CNHI Statehouse Bureau Chief
There’s still a month to go before the November election, but Republicans who dominate the Indiana House of Representatives have already unveiled their legislative focus for the next session.
At a press conference in the House chambers Thursday, Republican House Speaker Brian Bosma said more job training and more education reform, along with a fiscally responsible budget, would top his caucus’ agenda when the General Assembly convenes in January.
Missing from the formal agenda were social issues, including an expected vote on a constitutional ban on same-sex marriage. But Bosma said he “wouldn’t be surprised” if that and other social issues were pushed through by Republicans who are likely to keep their power in the Statehouse – and may gain even more after November.
Bosma offered a grand vision of legislation that he said was aimed at securing the “American dream” for the next generation of Hoosiers. But he said details still need to be hammered out.
Still, he made clear that on the to-do list would be more access to pre-school education for low-income families, a big push for more and better vocational training in high school and beyond, and some serious resistance to the tax-cutting promises made by the men who want to be Indiana’s next governor.
“Some worthy programs have taken it on the chin,” said Bosma, referring to state funding cuts to social services, education, and local public safety services over the last two budget cycles. It’s time, he said, for some “restorations and strategic investments.”
Indiana ended the 2012 fiscal year with a $2 billion surplus, due to continued budget cuts and improved tax collections. Some legislators on both sides of the aisle are eager to spend some of that.
One idea floated by Bosma: expansion of the state’s private-school voucher program to more families, including low-income families who could use the taxpayer-funded voucher to pay for their children’s pre-school education.
Both major-party gubernatorial candidates, Republican Mike Pence and Democrat John Gregg, have vowed to cut taxes if they’re elected in November.
Bosma, though, made it clear that he’s warned both candidates that their promises may be foolhardy. He noted the legislature has already approved a phase-out of the inheritance tax and a lowering of the corporate income tax – both of which will impact state revenues.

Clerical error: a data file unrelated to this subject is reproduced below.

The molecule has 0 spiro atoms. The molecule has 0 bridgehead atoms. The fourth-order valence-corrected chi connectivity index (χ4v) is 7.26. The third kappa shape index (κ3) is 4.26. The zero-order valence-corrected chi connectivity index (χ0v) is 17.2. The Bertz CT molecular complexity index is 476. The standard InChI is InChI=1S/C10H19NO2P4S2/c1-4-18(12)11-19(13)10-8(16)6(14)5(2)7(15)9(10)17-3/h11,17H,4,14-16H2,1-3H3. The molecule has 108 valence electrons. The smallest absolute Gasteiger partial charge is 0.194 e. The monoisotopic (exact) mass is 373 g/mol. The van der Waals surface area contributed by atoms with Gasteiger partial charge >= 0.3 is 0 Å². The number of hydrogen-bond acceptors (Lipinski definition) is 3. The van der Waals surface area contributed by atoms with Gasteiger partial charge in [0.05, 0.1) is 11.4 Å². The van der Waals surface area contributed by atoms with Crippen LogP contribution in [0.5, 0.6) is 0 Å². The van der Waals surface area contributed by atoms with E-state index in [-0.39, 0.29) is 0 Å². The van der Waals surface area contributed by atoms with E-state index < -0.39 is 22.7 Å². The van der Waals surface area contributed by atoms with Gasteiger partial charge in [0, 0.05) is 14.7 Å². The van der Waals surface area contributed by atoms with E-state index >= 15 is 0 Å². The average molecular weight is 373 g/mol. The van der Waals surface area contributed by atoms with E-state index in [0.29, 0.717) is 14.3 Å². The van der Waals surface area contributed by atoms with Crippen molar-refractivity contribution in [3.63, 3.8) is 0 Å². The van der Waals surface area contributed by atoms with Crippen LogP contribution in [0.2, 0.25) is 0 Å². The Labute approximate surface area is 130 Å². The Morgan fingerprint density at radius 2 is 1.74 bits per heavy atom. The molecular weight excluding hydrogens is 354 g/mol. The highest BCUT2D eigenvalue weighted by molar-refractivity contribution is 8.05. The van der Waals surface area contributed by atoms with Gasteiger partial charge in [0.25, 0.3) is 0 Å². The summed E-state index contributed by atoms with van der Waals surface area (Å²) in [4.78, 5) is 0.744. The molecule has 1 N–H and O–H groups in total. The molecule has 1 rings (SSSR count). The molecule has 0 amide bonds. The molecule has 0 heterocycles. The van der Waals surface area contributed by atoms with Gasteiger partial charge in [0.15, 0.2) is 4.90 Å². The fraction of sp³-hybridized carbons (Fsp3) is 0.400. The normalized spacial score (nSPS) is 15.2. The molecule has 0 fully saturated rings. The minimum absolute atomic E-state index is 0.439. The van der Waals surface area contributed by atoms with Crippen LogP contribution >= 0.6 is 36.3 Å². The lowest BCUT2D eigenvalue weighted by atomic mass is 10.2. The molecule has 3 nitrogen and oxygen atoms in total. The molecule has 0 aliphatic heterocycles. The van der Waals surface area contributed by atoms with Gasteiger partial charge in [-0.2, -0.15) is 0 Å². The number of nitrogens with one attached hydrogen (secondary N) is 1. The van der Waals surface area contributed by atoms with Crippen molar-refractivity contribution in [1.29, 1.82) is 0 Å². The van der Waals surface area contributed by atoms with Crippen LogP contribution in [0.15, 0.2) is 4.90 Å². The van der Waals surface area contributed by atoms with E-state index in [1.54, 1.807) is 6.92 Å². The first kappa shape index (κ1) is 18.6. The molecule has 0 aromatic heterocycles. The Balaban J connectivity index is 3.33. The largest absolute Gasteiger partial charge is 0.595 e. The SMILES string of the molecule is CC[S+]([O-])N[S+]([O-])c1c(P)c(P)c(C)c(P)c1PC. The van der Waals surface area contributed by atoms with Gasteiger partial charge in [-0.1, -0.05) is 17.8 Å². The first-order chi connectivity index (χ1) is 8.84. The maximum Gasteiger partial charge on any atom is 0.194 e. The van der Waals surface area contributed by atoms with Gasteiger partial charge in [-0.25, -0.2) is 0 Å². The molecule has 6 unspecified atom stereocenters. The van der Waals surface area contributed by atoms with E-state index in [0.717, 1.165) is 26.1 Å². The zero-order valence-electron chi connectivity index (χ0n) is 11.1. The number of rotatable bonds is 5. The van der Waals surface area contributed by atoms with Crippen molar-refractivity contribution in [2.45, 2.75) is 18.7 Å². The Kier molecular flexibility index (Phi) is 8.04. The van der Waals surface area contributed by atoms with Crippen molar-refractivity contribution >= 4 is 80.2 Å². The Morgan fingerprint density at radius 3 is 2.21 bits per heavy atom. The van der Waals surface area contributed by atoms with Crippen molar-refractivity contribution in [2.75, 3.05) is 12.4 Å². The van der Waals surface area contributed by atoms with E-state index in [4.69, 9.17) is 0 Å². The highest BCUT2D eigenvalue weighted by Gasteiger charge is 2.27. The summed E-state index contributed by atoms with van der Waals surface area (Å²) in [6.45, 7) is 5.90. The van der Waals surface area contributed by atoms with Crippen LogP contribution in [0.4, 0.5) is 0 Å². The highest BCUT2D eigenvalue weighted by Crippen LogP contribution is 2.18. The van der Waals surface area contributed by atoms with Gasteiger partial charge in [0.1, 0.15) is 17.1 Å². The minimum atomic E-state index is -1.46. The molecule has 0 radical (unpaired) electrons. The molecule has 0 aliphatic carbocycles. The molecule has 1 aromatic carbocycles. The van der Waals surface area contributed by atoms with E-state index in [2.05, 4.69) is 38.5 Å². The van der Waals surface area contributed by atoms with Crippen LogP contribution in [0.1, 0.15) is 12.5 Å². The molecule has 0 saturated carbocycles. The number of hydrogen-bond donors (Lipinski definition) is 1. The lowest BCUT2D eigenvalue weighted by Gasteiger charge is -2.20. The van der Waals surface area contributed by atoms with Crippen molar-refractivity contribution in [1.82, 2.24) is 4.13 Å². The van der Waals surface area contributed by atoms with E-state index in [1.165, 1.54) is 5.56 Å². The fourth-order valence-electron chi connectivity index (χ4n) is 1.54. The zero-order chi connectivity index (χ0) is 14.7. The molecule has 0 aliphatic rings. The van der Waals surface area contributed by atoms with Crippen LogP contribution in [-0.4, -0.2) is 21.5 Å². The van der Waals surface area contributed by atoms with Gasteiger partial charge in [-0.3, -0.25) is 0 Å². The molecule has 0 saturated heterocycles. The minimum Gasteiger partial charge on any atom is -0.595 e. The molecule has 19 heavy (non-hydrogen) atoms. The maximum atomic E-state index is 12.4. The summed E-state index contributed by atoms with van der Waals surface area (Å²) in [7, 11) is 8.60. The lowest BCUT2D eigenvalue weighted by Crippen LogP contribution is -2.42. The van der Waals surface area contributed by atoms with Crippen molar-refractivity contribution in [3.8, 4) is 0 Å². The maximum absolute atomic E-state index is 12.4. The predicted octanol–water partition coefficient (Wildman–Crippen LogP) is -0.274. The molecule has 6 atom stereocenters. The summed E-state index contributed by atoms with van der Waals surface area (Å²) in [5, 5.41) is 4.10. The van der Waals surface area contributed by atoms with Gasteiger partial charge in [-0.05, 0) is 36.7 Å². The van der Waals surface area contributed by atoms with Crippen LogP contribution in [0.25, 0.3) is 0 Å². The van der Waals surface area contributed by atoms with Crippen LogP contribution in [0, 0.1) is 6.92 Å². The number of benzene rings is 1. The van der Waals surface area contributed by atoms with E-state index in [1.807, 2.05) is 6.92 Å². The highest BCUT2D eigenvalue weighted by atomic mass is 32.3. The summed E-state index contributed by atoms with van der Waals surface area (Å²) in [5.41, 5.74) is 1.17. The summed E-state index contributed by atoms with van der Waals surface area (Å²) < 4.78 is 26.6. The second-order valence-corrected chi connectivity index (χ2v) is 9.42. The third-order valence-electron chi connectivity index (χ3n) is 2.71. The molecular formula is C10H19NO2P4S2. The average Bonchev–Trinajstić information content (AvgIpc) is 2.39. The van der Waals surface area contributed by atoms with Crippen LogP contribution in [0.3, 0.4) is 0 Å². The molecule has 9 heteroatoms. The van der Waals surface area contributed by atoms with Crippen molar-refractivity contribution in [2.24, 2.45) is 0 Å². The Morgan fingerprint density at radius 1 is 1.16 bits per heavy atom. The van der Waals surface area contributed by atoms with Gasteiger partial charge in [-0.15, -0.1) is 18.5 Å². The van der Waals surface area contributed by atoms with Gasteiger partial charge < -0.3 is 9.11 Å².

“Any tax cut in addition to those has to be sustainable,” Bosma said. “Our team definitely has a long-term vision, not a campaign-oriented vision, for how we budget.”
Bosma is in a position to make that kind of claim. Republicans, who now hold 60 of the 100 House seats, are expected to pick up even more in November thanks in part to the retirements of a dozen House Democrats.
Brian Howey, veteran political observer and publisher of Howey Politics Indiana, has said it’s a “distinct probability” that House Republicans could gain enough seats to give them a quorum-proof “super majority.” That means they wouldn’t need a single Democrat vote – or even a Democrat body – to pass legislation out of the House.
House Democrat Minority Leader Linda Lawson issued a somewhat wary response after Thursday’s press conference. She welcomed the emphasis on jobs and education, saying they’ve been the “primary concerns for Indiana House Democrats for years.”
And, unlike her combative predecessor whom she helped to topple, former Minority Leader Pat Bauer, she offered a kind of olive branch.
“In these tough, uncertain times, Indiana House Democrats stand ready to start working together to make sure our children get the education they deserve, all families can afford quality health care, and all Hoosiers can get jobs and keep them,” Lawson said. “We understand that by working together, we will make things better for everyone.”
Maureen Hayden covers the Statehouse for the CNHI newspapers. She can be reached at email@example.com